Awards

Outstanding Dissertation Award winner

This research describes a tool having the potential to inform interventions to promote students' personal readiness for college early in their high school career.

This award is given to a school psychology student who has completed a dissertation that has the potential to contribute to the science and practice of school psychology. This year's winner is Angie J. Pohl, PhD, University of Minnesota.

The Personal Readiness Evaluation for Postsecondary (PREP): A Development and Validation Study

Problem

Despite the pressing need for high schools to prepare all students for college, a gap exists between what it takes to graduate from high school and what it takes to be ready to succeed in college (Conley, 2007). Researchers attempting to identify the skills and knowledge necessary to close this gap and ensure high school graduates are college-ready have determined that academic readiness is not enough to ensure success in college and that personal readiness, such as students' ability to manage their own learning, is also necessary (e.g., Robbins et al., 2004). Although measures of academic readiness for college such as the ACT and SAT are readily available for use in the secondary level, few such instruments exist to measure personal readiness for college.

Purpose

The purpose of this study was to develop and establish validity evidence for the Personal Readiness Evaluation for Postsecondary (PREP; Pohl & Christenson, 2011). The PREP was designed to measure readiness for college of high school students at a stage early enough to inform interventions to increase the students' readiness for post-secondary success. Personal readiness for college was defined as students' self-regulated learning ability including their self-efficacy and ability to engage in academic behaviors such as planning, setting goals, managing time, using study skills, putting forth effort, and persisting in the face of challenges.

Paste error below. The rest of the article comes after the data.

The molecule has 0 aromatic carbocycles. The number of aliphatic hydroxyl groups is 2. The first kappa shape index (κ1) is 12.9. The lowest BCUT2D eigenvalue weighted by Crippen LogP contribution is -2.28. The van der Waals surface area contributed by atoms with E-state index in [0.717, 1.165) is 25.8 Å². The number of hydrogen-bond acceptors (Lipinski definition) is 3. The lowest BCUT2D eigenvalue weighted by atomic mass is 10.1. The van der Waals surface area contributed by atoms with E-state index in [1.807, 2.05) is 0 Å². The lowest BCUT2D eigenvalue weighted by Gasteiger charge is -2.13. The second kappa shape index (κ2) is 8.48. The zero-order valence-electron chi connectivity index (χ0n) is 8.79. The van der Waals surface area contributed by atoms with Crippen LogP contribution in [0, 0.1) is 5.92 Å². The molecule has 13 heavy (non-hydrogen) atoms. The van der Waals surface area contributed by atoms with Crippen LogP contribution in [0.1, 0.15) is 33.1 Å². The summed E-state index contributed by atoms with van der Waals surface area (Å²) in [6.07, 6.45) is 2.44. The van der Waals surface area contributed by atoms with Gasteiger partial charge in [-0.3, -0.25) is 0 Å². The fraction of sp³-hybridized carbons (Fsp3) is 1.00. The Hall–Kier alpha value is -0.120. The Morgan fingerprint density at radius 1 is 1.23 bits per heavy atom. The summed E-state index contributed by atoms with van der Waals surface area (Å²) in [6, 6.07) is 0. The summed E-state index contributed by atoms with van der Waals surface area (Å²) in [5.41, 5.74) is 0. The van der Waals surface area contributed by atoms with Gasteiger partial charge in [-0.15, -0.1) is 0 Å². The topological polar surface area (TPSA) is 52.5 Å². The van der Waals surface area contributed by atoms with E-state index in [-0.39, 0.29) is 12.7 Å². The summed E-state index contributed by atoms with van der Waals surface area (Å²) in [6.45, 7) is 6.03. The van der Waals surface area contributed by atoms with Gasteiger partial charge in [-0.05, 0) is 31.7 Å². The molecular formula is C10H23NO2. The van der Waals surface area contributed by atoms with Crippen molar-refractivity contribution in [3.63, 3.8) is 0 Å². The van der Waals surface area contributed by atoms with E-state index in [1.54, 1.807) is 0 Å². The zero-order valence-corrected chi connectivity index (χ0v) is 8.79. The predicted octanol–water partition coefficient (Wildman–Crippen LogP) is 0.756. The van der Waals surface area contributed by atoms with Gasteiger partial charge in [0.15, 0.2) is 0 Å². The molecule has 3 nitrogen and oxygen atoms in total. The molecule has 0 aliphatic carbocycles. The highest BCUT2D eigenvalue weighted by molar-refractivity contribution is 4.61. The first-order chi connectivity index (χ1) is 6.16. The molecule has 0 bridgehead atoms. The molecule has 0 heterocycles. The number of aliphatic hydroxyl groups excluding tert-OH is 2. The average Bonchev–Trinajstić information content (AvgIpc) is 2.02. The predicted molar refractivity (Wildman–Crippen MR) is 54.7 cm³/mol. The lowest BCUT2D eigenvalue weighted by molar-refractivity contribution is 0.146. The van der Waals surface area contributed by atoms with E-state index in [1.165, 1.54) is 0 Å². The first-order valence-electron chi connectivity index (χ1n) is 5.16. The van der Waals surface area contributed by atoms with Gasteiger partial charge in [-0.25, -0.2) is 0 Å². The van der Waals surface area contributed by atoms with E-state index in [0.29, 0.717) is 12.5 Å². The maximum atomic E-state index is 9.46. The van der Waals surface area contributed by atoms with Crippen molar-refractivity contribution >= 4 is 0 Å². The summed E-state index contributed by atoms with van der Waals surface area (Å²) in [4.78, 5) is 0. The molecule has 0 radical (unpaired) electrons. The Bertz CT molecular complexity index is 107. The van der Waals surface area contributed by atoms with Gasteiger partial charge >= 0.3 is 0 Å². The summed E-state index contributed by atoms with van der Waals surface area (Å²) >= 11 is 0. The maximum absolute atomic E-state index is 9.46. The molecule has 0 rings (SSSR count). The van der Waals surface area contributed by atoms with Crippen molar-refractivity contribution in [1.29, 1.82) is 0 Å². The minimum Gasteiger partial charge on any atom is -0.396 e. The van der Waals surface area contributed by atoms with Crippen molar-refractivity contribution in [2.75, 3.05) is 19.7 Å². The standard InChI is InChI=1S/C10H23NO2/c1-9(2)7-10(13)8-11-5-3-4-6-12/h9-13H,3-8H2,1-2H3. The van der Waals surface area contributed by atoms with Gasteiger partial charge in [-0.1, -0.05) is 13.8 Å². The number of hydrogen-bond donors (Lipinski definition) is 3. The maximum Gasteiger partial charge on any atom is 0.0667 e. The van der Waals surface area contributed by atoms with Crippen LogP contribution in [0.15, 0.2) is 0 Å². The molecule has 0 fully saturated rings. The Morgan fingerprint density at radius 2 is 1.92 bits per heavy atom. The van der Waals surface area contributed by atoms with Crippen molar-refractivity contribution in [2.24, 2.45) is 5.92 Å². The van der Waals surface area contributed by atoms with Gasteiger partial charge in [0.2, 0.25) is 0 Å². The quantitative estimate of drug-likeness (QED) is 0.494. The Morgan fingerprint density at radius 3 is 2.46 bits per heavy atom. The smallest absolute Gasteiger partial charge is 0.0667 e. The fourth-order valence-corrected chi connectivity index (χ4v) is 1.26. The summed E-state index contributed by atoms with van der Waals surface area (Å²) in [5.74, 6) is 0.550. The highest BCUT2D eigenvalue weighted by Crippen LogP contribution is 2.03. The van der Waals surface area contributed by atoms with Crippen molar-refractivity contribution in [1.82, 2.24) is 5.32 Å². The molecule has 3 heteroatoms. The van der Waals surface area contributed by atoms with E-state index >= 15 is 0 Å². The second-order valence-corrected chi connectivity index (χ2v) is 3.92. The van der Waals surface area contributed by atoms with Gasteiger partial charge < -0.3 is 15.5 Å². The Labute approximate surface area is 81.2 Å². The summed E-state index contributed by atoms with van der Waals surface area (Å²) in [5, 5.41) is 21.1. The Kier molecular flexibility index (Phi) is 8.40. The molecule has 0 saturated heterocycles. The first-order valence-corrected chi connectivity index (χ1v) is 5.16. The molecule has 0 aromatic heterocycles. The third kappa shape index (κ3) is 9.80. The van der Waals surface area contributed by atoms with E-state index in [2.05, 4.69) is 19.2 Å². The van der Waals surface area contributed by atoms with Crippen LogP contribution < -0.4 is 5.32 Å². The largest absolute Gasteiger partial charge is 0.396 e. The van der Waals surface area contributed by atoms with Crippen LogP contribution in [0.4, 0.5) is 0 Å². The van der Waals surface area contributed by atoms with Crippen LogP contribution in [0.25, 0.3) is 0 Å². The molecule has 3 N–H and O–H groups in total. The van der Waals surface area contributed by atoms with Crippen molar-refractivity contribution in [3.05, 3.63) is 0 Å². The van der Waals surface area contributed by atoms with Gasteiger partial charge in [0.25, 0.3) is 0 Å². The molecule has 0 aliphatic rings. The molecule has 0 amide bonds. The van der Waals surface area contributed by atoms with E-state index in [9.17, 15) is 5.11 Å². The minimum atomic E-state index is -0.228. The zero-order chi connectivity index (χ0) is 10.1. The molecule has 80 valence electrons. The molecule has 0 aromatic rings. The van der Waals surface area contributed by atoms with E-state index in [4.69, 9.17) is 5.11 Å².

Methods

This study was conducted in three phases: Phase I – instrument development, Phase II - pilot study and instrument refinement, and Phase III – testing of the refined instrument. The Phase III study consisted of one sample of 7 th -12 th graders ( n = 451) and three separate samples of 9-12 th grade students (sample 1: n = 1643, sample 2: n = 497, and sample 3 n = 385), all in a Midwestern state. Analyses utilized included confirmatory factor analysis, correlation analysis, reliability analysis, and chi-square tests.

Findings

Evidence of content, construct, factorial, convergent, and discriminant validity combined to establish the following validity arguments. First, the PREP measures what it intends to measure - the three factors of Self-Efficacy and Expectations (e.g., I will achieve my academic goals), Effort and Persistence (e.g., If I fail at something, I try again.), and Self-Regulated Learning (e.g., I plan things out before I begin my schoolwork) are interrelated and yet distinct constructs. Second, the PREP demonstrates internal consistency within scales. Third, the PREP is somewhat related to measures of academic readiness for college including the PLAN, ACT, and GPA, but measures a construct distinct from academic readiness. Fourth, the PREP is able to discriminate between high and low achievers based on their GPA.

Findings suggest that the PREP can be used appropriately with high school students to measure their self-efficacy and expectations, effort and persistence, and self-regulated learning, all indicators of personal readiness for college. Validity evidence also suggests that the PREP can be used to provide students, parents, and teachers with an indicator of whether the students are on-track or off-track to personal readiness for college, as well as identify students in need of intervention for any of the three indicators of personal readiness for college. This tool has the potential to inform interventions to promote students' personal readiness for college early in their high school career, ensuring that they graduate from high school with the habits, skills, and knowledge needed to succeed in college.